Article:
Can you imagine a business that decides to implement a new set of policies without considering whether or how any of the current policies are working? And can you imagine the results if that business had no concrete way to measure whether or how any of the current policies are working? Obviously, it would be a disaster.
But what about our personal lives? Do we ever stop to consider how and why we are doing things the we do? From our daily habits, to family living, to hobbies and skills, we can learn a lot from taking time to reflect back on what is and isn’t working, and why.
Good resolutions start with good reviews. Have you paused to take a good look at 2018?
Today I found myself running late for an appointment. I hate hurrying, but it was my own fault. The trains were also running late, and those few minutes were probably going to cost me. As I rushed along in the cold, the times grew tighter and I found myself becoming more and more stressed.
Still, it was a beautiful morning, with the sun poking through the clouds after the bitter rains of the past few days. And in a moment of grace, it occurred to me that either I could spend the entire morning stressed out, or I could try to enjoy it, despite the pressures of time.
This realization felt like a hard-won victory. I’m prone to stress, to wanting to control everything, to having things be just the way I want them to be. But the last few years, it has occurred to me that choosing to be the kind of person who is driven by stress is just that – a choice. At least, in part. Continue Reading
Do you enjoy going to museums, being immersed in a work of art? Or a symphony, where you are plunged into the music? Are you content to just be in nature, surrounded by beauty? Or, do you start to feel bored after a roomful of paintings? A bit anxious by the third movement of the piece? Ready to have phone signal only an hour into the hike?
I know I struggle to pay attention to these offerings of beauty in the world: and I’ve noticed that the more I’ve been on email, phone, social media or tech, the harder it is for me to be present to the world around me.
Art, nature, beauty – these things require a contemplative stance: our interior posture has to shift from activity to receptivity, from doing to being. We have to choose reflection over analysis, sitting-with rather than taking-on.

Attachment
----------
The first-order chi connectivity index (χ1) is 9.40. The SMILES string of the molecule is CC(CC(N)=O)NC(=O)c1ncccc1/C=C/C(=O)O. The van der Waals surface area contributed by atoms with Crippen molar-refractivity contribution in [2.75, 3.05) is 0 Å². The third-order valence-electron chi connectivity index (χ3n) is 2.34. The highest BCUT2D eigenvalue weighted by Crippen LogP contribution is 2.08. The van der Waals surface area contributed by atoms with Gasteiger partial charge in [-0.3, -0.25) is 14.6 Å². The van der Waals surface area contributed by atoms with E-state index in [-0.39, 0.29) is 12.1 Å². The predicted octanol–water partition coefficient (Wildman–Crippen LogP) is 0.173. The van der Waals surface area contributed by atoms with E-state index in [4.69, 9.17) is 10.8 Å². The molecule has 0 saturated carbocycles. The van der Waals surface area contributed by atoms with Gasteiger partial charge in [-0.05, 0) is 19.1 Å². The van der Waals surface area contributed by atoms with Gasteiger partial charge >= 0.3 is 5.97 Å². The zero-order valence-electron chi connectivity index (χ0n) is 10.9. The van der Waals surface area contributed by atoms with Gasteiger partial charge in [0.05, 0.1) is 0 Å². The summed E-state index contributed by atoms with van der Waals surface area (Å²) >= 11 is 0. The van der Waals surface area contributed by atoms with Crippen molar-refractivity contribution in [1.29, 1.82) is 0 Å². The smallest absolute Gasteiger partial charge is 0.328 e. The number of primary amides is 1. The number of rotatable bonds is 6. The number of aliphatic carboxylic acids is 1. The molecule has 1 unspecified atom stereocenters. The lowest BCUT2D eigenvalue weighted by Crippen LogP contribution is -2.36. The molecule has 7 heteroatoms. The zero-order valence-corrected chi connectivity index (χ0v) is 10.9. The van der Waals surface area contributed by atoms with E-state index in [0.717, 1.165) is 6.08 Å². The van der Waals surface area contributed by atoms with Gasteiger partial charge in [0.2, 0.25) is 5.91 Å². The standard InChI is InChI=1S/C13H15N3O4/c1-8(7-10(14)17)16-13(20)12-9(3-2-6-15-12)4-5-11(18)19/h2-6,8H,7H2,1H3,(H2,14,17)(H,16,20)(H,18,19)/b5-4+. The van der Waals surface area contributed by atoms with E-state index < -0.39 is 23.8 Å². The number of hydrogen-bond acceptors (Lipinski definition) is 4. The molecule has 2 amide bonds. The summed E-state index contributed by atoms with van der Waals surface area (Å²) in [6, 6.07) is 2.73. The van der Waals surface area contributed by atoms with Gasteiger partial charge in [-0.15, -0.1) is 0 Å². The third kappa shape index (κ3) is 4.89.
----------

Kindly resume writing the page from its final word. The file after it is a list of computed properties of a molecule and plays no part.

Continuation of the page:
The “shoulds” is a condition that I’ve noticed in my own life, and in the lives of those who struggle with perfectionism – although it can affect others, too!
Someone with the “shoulds”:
“should” try harder. Try harder at being a better person. Try harder at not being so lazy. Try harder at doing whatever thing is the thing to be doing – growing houseplants, becoming a minimalist, buying eco-friendly clothing.
“should” work more. Lean in. Hustle. Have a side-gig.
“should” seize the day more. You Only Live Once, so they should climb the mountain, see the sunrise, eat crickets.
“Shoulds” are burdensome. They lead to constant guilt about all the things we aren’t doing, and to none of the joy about the things we are.
Someone with the “shoulds” basically just feels bad about existing most of the time. Continue Reading
Did your school lunch consist of healthy snacks – apple slices with peanut butter and home-made granola bars? Or were your parents “cool” enough to send you with pre-packaged Cheetos and Skittles? (Or the holy grail of packed lunch, Lunchables?)
I got pretty lucky for the most part – including a year of sugar cereal packed in a plastic container when I refused to eat sandwiches “with birdseed on the crust” as I called it. I was definitely cafeteria queen that year.
That year, I did not participate in the complicated snack bartering process taking place every day over the laminated tables. But the birdseed years? Yeah, those were the years when I desperately hoped to get lucky and emerge from the elementary school market openly gloating over a bag of Cool Ranch Doritos snagged in place of generic pretzel sticks. On those occasions, the “no take-backs!” rule was shouted as soon as the prepackaged goodness hit my hot little fingers.
You made a mistake? You don’t even like pretzels? Too bad! No take-backs! Better luck next time.
Sometimes I find my email making the same claim. Didn’t mean to hit send? Wrong recipient? Reply instead of Forward? Too bad! No take-backs! Better luck next time. Continue Reading